Recent Asian Bronchiectasis Study Offers Analysis Of Etiology, Focus On Pseudomonas Aeruginosa

Recent Asian Bronchiectasis Study Offers Analysis Of Etiology, Focus On Pseudomonas Aeruginosa

shutterstock_88351897A study entitled “Analysis Of Etiology And Clinical Manifestations Of Patients With Bronchiectasis In Chinese Adult From Peking Union Medical College Hospital” was published in the American Thoracic Society International Conference Abstracts. This study conducted by a team of researchers from China aimed at examine the etiology of bronchiectasis and to characterize a sample of patients with a bronchiectasis diagnosis.

According to the American Lung Foundation, Bronchiectasis is an abnormal stretching and enlarging of the lungs’ airways caused by mucus blockage. The blockage and accompanying infection cause inflammation, leading to the weakening and widening of the passages. Bronchiectasis cannot be cured and the etiology is highly diverse. However, with proper treatment most people can live a normal life. The rationale behind the need for this study was the fact that the etiology and clinical characteristics of bronchiectasis are variable and that studies in Chinese patients are scarce.

For this study, patients with a clinical history of bronchiectasis (mean age 53.5 ±16.8 years) were recruited from the Peking Union Medical College Hospital. Data analysis revealed that 48.1% of participants had idiopathic bronchiectasis, following bronchiectasis secondary to infection (29.8%). Although less expressive, other etiologies were also found in these patients with bronchiectasis. These included cystic fibrosis or cystic fibrosis transmembrane conductance regulator, diffuse panbronchistis, primary ciliary dyskinesia, Sjögren syndrome, thymoma related immunoglubin deficiency  variant of immunoglubin deficiency (CVID), gastroesophageal reflux, congenital tracheobronchialmealy, and allergic bronchopulmoanry aspergillosis.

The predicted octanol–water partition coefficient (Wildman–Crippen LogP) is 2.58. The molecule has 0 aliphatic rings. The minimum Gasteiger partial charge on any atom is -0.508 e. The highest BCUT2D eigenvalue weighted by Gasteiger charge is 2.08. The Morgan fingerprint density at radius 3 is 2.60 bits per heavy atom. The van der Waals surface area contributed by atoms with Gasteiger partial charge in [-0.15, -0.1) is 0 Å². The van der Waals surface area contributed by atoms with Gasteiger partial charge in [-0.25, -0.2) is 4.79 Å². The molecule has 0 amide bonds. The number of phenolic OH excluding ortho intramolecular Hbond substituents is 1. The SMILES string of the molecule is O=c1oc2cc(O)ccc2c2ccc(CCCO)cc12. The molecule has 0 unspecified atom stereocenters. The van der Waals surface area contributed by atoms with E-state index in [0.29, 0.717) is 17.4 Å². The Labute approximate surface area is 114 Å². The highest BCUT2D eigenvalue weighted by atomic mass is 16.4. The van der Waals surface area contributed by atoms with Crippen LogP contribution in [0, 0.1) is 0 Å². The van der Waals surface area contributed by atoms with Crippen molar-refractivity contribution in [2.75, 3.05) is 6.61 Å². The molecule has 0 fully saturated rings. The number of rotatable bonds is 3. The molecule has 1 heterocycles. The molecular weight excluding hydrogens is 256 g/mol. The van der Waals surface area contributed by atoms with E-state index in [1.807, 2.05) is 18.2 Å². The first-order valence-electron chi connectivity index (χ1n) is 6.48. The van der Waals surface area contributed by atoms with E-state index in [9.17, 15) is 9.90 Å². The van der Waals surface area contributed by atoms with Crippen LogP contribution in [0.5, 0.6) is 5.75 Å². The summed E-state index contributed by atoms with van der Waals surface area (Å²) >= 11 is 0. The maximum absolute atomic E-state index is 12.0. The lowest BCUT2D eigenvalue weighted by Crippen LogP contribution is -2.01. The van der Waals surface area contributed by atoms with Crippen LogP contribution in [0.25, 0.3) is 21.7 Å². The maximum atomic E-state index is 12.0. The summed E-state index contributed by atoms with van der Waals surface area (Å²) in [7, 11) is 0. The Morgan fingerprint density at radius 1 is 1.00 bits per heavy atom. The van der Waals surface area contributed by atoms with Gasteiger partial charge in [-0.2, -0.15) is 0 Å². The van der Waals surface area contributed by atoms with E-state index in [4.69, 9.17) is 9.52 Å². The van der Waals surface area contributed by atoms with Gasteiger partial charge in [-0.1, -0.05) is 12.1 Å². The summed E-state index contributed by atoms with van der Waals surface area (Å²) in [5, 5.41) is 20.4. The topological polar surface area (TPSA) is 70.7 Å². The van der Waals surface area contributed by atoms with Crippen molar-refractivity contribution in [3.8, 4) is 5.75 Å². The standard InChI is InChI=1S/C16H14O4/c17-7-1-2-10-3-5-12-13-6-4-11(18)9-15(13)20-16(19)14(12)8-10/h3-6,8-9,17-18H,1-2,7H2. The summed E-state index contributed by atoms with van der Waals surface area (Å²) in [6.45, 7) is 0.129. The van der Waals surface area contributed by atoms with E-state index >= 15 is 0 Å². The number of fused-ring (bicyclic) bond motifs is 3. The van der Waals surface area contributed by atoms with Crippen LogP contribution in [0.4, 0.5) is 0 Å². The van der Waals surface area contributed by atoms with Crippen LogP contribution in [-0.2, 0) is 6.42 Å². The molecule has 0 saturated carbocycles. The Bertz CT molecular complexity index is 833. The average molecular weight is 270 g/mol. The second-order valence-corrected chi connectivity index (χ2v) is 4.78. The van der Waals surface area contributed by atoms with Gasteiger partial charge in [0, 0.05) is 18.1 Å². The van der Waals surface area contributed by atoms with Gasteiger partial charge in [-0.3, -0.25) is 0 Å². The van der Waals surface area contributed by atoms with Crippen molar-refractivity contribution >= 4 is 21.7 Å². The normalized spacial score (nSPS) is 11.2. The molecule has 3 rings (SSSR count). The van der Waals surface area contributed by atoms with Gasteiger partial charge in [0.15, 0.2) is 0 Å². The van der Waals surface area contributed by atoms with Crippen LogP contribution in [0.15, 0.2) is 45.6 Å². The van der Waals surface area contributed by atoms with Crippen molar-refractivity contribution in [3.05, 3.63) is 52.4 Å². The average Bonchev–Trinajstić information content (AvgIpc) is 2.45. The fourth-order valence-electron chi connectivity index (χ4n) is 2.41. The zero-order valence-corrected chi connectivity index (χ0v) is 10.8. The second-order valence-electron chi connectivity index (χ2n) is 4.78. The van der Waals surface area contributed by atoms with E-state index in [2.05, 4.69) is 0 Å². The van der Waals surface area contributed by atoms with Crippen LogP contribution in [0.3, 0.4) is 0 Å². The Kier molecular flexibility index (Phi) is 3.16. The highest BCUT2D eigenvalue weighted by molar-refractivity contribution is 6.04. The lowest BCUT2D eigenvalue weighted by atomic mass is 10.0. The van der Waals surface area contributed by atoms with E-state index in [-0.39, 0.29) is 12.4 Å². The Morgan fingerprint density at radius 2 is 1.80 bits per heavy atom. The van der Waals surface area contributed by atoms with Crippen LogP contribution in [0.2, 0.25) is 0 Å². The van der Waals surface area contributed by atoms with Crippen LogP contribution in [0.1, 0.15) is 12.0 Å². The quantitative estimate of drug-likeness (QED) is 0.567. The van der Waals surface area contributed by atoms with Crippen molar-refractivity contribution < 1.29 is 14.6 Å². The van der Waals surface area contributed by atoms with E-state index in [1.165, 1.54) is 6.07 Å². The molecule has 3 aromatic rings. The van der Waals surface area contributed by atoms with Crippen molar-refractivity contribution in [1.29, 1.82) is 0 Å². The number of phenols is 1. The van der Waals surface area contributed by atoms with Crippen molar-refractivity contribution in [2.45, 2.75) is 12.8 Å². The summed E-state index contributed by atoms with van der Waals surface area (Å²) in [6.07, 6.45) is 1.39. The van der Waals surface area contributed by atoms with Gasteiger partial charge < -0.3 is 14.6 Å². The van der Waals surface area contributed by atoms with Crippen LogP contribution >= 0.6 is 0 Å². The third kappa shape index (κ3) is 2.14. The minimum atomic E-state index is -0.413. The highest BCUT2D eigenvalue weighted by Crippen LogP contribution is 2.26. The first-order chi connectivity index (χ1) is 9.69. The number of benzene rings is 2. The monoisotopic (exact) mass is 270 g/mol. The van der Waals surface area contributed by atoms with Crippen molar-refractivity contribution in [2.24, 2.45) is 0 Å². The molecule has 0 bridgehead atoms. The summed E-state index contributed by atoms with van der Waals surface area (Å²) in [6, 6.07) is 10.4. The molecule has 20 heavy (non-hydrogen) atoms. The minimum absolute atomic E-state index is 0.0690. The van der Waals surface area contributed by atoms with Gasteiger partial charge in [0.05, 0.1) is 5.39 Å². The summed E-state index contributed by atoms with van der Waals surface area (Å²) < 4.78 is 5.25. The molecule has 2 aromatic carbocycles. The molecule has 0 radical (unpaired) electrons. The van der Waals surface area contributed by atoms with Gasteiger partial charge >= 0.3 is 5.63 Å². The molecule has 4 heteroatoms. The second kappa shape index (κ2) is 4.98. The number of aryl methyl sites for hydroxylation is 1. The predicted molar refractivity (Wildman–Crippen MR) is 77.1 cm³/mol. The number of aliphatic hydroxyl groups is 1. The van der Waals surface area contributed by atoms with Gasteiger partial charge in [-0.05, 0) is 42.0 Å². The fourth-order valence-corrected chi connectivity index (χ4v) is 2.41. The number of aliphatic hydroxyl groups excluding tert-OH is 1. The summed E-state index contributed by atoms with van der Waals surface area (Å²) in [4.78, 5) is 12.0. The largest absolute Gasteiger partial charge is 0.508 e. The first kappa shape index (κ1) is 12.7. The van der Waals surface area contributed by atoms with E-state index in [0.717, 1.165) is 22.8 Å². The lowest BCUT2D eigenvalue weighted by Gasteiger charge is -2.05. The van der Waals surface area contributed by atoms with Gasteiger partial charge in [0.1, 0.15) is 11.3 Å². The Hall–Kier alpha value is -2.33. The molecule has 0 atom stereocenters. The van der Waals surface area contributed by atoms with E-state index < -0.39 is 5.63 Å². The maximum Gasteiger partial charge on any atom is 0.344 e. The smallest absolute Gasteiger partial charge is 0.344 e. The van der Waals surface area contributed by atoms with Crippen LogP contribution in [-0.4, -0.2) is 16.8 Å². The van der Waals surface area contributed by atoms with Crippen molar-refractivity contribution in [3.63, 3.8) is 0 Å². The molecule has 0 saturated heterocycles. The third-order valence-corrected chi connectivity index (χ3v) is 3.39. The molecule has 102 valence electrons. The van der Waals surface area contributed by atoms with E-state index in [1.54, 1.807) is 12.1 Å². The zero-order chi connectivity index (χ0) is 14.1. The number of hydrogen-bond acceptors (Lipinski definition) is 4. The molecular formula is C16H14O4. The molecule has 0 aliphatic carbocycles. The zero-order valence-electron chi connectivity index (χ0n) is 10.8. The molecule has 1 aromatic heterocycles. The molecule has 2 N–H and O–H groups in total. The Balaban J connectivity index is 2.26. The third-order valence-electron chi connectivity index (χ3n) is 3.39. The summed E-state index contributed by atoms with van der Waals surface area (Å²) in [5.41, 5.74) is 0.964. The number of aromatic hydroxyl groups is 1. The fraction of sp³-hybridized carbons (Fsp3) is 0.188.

[adrotate group=”3″]

In terms of pathogenesis, the researchers found that Pseudomonas Aeruginosa contributed  to 70.6% of respiratory pathogens and 35.6% of all the study sample. Moreover, the study showed that a fungi named aspergillus was the most prevalent pathogen, contributing to 13.7% of the total sample respiratory pathogens. Furthermore, data showed that patients who had less than one pathogen detection from respiratory tract had higher FEV1% compared with those who had two or more pathogens.

This study exposed that in this population of patients from China, idiopathic bronchiectasis is the most prevalent etiology of bronchiectasis. Furthermore, the team of researchers found the Pseudomonas Aeruginosa is the most common .pathogen detected from respiratory tract in bronchiectasis patients, and that patients with this pathogen or more than one pathogen had more pulmonary insufficiency. This study has important clinical and research implications to the understanding of the etiology and clinical features of bronchiectasis.

Leave a Comment